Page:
Here are two families of hash functions on strings $\vec{x} = \langle x_0 x_1 x_2 \dots x_m \rangle$:

  1. For $p$ prime and $x_i \in \mathbb{Z_p}$, $h^1_{a}(\vec{x}) = \sum a^i x_i \bmod p$ for $a \in \mathbb{Z}_p$. Dietzfelbinger et al. showed in "Polynomial Hash Functions Are Reliable" that $\forall x \neq y, P_a(h^1_a(x) = h^1_a(y)) \leq m/p$.

  2. For $x_i \in \mathbb{Z}_{2^b}$, $h^2_{\vec{a} = \langle a_0 a_1 a_2 \dots a_{m+1}\rangle}(\vec{x}) = (a_0 + \sum a_{i+1} x_i \bmod 2^{2b}) \div 2^b$ for $a_i \in \mathbb{Z}_{2^{2b}}$. Lemire and Kaser showed in "Strongly universal string hashing is fast" that this family is 2-independent. This implies that $\forall x \neq y, P_\vec{a}(h^2_\vec{a}(x) = h^2_\vec{a}(y)) = 2^{-b}$

$h^1$ uses only $\lg p$ bits of space and bits of randomness, while $h^2$ uses $2 b m + 2 b$ bits of space and bits of randomness. On the other hand, $h^2$ operates over $\mathbb{Z}_{2^{2b}}$, which is fast on actual computers.

I'd like to know what other hash families are almost-universal (like $h^1$), but operate over $\mathbb{Z}_{2^b}$ (like $h^2$), and use $o(m)$ space and randomness.

Does such a hash family exist? Can its members be evaluated in $O(m)$ time?


2 Answers 2


Yes. Wegman and Carter's "New hash functions and their use in authentication and set equality" (mirror) shows a scheme meeting the requirements stated (almost universal, over $\mathbb{Z}_{2^b}$, sublinear space and randomness, linear evaluation time) based on a small number of hash functions drawn from a strongly universal family.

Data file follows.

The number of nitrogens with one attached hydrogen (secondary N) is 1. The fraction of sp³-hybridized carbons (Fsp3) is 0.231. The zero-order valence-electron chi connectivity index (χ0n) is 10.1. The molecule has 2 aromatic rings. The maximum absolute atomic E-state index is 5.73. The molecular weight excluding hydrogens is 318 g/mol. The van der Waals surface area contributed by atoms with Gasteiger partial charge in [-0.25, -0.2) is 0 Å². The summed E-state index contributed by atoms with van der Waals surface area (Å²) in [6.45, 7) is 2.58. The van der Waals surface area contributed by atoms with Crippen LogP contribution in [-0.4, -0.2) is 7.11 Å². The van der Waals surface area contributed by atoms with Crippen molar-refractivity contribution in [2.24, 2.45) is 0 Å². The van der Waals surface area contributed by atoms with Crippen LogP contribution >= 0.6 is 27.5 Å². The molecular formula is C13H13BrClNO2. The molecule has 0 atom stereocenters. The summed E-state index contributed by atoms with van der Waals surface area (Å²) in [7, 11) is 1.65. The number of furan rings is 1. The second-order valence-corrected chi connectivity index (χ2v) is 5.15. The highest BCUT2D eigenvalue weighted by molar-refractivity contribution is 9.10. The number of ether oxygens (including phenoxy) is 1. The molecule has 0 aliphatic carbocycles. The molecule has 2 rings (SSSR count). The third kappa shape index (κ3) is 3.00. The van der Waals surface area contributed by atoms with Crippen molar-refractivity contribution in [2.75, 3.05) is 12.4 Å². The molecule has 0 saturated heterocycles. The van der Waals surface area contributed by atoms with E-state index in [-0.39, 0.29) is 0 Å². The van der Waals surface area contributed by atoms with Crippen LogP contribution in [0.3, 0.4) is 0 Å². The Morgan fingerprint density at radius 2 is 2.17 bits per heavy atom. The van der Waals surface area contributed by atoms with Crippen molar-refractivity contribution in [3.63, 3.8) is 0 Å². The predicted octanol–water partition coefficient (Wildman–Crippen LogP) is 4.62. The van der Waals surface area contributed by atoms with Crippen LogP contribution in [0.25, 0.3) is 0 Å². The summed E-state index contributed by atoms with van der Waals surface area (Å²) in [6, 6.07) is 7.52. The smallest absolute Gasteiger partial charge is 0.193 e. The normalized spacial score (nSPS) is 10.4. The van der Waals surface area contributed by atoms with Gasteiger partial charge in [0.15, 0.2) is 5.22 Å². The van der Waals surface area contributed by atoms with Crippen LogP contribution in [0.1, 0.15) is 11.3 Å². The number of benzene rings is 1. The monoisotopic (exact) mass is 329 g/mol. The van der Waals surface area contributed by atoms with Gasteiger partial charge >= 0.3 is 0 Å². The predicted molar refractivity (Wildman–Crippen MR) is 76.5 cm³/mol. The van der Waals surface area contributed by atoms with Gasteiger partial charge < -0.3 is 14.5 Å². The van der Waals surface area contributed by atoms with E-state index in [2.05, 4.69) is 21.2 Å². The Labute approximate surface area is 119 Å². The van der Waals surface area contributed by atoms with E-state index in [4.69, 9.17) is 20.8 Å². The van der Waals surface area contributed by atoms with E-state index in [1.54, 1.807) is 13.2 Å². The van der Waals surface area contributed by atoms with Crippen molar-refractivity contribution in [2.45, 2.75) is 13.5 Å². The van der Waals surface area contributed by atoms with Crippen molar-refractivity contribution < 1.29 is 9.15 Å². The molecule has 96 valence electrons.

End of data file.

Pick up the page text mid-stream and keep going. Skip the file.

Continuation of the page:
This is sometimes called "tree hashing", and it is used in "Badger - A Fast and Provably Secure MAC" by Boesgaard et al.


If you want something fast and that you can use in practice, you might look at the cryptographic literature. For instance, poly1305 and UMAC are fast, and there are many others. Because 2-universal hashes are useful for cryptography, cryptographers have studied many constructions and found ones that are extremely efficient.

Poly1305 works like your first type of hash (called a polynomial evaluation hash), working modulo $2^{130}-5$. The scheme shows clever tricks to make this run very fast on a modern computer. The amount of randomness is small: 128 bits.

If you want to reduce the amount of randomness and don't care so much about practicality, you might look at the following research paper:

  • LFSR-based Hashing and Authentication. Hugo Krawczyk. CRYPTO 1994.

Krawczyk describes a scheme to reduce the amount of randomness basically by letting $a_i$ be the $i$th row of a Toeplitz matrix. However, the Krawczyk scheme works over $GF(2^b)$, not arithmetic modulo $2^b$.

  • 1
    $\begingroup$ I appreciate your references, but this answer does not address the question. $\endgroup$
    – jbapple
    Commented Oct 29, 2013 at 13:35

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